a nature preserve located on the northern slopes of the Greater Caucasus. The Teberda Preserve includes two areas. One is situated near the upper Teberda River, and the other, the Arkhyz area, is situated near the Bol’shoi Zelenchuk River and consists of the Kizgich River valley, which extends north to south along the Glavnyi Range. The total area (1975) is 83,120 hectares.
The preserve was created in 1936 for the preservation and study of mountain-forest and mountain-meadow natural regions. The high mountain relief features peaks rising to a maximum elevation of 4,042 m, at Dombai-Ul’gen. The preserve has glaciers and glacial lakes, the largest being Lakes Goluboe Murudzhin-skoe and Chernoe Murudzhinskoe.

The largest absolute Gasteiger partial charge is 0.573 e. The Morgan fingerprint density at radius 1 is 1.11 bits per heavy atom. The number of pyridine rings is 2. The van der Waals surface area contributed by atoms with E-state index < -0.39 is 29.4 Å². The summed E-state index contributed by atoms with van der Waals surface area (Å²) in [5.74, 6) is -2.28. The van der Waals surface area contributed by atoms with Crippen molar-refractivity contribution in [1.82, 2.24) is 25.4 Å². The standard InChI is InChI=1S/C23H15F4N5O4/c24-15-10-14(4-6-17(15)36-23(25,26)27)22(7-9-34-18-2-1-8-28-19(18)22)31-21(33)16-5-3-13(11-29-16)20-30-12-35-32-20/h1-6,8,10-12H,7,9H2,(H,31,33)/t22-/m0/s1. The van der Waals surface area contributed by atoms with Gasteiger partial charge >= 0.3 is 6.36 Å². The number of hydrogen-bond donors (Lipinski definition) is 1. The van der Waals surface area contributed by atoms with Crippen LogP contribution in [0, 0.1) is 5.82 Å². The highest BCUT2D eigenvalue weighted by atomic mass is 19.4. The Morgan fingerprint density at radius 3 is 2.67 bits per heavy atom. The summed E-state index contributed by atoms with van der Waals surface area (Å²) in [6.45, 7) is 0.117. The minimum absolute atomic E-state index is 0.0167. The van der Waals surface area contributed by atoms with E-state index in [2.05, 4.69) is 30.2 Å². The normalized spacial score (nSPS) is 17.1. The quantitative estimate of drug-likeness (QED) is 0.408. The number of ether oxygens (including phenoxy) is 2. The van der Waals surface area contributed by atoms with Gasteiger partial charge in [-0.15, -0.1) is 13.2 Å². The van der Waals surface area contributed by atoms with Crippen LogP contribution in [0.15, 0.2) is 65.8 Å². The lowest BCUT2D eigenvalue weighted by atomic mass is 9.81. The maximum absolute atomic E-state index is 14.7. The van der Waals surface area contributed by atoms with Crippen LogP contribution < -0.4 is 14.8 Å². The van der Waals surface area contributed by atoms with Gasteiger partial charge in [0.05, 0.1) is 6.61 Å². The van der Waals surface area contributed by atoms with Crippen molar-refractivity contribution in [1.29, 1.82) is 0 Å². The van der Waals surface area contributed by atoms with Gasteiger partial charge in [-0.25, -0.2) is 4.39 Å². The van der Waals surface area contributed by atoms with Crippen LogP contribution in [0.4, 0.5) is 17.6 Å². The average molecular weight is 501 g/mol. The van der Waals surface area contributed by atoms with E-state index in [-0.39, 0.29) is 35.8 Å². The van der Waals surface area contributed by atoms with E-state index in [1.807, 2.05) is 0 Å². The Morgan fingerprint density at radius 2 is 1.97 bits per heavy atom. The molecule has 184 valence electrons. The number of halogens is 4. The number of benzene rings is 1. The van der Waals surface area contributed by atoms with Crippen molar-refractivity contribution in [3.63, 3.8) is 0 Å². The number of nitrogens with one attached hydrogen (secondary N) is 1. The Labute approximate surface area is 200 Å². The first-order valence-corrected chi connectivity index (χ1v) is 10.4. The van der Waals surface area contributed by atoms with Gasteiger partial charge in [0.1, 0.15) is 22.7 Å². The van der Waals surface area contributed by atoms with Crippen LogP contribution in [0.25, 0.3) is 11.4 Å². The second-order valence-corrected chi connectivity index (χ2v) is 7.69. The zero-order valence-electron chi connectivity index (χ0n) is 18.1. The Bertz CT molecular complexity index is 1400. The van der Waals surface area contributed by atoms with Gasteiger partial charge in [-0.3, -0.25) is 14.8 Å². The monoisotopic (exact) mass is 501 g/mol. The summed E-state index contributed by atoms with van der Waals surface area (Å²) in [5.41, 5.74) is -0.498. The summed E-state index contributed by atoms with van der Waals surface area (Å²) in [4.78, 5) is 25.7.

The river valleys and mountain slopes of the Teberda Preserve have coniferous and deciduous forests of hamate Scotch pine (Pinus sylvestris hamata), Nordmann fir, oriental spruce, English yew, redbud maple (Acer trautvetteri), Norway maple, Persian velvet maple (Acer velutinum glabresceus), Caucasian hornbeam, and oriental beech. At the upper boundary of the forest there are thickets of Caucasian rhododendron. At elevations of 2,200–2,500 m there are subalpine meadows. Higher up are low-grass alpine meadows, which give way to the nival belt, a region characterized by red snow; this phenomenon is caused by the microscopic alga Chlamidomonas nivalis, which forms a brick-red coating on the snow.
Animals commonly found in the preserve include the Caucasian ibex, Caucasian red deer, roe deer, chamois, wild boar, European marten, stone marten, and wildcat. Birds include the snow pheasant, chukar partridge, and Caucasian black grouse. The squirrel has been introduced from the Altai and is successfully reproducing.
The Taberda Preserve publishes results of scientific research in its scholarly transactions.
REFERENCESZapovedniki Sovetskogo Soiuza. [Moscow, 1969.]
Malyshev, A. A. Teberda[guidebook]. Stavropol’, 1973.